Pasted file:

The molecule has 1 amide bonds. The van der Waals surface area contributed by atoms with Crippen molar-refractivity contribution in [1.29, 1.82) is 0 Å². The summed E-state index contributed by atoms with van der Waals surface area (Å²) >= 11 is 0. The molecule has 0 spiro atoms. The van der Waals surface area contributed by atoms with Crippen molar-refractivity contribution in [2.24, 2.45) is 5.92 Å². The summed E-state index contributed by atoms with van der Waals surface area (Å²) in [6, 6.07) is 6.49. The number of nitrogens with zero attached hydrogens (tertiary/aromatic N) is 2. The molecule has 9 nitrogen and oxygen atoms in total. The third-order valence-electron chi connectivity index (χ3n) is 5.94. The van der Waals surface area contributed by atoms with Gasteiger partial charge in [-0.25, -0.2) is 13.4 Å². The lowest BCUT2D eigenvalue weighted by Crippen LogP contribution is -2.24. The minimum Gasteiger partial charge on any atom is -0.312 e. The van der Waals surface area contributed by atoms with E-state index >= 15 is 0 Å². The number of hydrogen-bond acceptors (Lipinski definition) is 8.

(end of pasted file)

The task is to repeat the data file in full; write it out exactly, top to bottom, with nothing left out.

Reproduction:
The molecule has 1 amide bonds. The van der Waals surface area contributed by atoms with Crippen molar-refractivity contribution in [1.29, 1.82) is 0 Å². The summed E-state index contributed by atoms with van der Waals surface area (Å²) >= 11 is 0. The molecule has 0 spiro atoms. The van der Waals surface area contributed by atoms with Crippen molar-refractivity contribution in [2.24, 2.45) is 5.92 Å². The summed E-state index contributed by atoms with van der Waals surface area (Å²) in [6, 6.07) is 6.49. The number of nitrogens with zero attached hydrogens (tertiary/aromatic N) is 2. The molecule has 9 nitrogen and oxygen atoms in total. The third-order valence-electron chi connectivity index (χ3n) is 5.94. The van der Waals surface area contributed by atoms with Gasteiger partial charge in [-0.25, -0.2) is 13.4 Å². The lowest BCUT2D eigenvalue weighted by Crippen LogP contribution is -2.24. The minimum Gasteiger partial charge on any atom is -0.312 e. The van der Waals surface area contributed by atoms with E-state index >= 15 is 0 Å². The number of hydrogen-bond acceptors (Lipinski definition) is 8.